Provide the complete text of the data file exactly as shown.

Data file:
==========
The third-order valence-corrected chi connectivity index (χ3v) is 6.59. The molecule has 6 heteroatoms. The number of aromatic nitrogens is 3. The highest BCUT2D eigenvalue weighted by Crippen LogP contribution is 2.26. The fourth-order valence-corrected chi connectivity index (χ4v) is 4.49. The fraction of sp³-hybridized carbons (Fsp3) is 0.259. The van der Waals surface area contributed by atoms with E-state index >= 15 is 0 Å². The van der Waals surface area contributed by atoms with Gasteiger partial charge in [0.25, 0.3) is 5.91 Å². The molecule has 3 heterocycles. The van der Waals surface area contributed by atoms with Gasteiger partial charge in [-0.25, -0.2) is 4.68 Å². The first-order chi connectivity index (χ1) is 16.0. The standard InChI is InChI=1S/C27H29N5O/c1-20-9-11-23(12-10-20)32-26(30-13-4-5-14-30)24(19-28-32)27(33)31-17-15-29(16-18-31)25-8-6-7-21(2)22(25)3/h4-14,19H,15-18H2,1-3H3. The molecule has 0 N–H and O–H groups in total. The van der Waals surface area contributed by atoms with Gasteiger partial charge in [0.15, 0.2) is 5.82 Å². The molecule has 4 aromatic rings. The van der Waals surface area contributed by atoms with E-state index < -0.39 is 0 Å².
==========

The third-order valence-corrected chi connectivity index (χ3v) is 6.59. The molecule has 6 heteroatoms. The number of aromatic nitrogens is 3. The highest BCUT2D eigenvalue weighted by Crippen LogP contribution is 2.26. The fourth-order valence-corrected chi connectivity index (χ4v) is 4.49. The fraction of sp³-hybridized carbons (Fsp3) is 0.259. The van der Waals surface area contributed by atoms with E-state index >= 15 is 0 Å². The van der Waals surface area contributed by atoms with Gasteiger partial charge in [0.25, 0.3) is 5.91 Å². The molecule has 3 heterocycles. The van der Waals surface area contributed by atoms with Gasteiger partial charge in [-0.25, -0.2) is 4.68 Å². The first-order chi connectivity index (χ1) is 16.0. The standard InChI is InChI=1S/C27H29N5O/c1-20-9-11-23(12-10-20)32-26(30-13-4-5-14-30)24(19-28-32)27(33)31-17-15-29(16-18-31)25-8-6-7-21(2)22(25)3/h4-14,19H,15-18H2,1-3H3. The molecule has 0 N–H and O–H groups in total. The van der Waals surface area contributed by atoms with Gasteiger partial charge in [0.15, 0.2) is 5.82 Å². The molecule has 4 aromatic rings. The van der Waals surface area contributed by atoms with E-state index < -0.39 is 0 Å².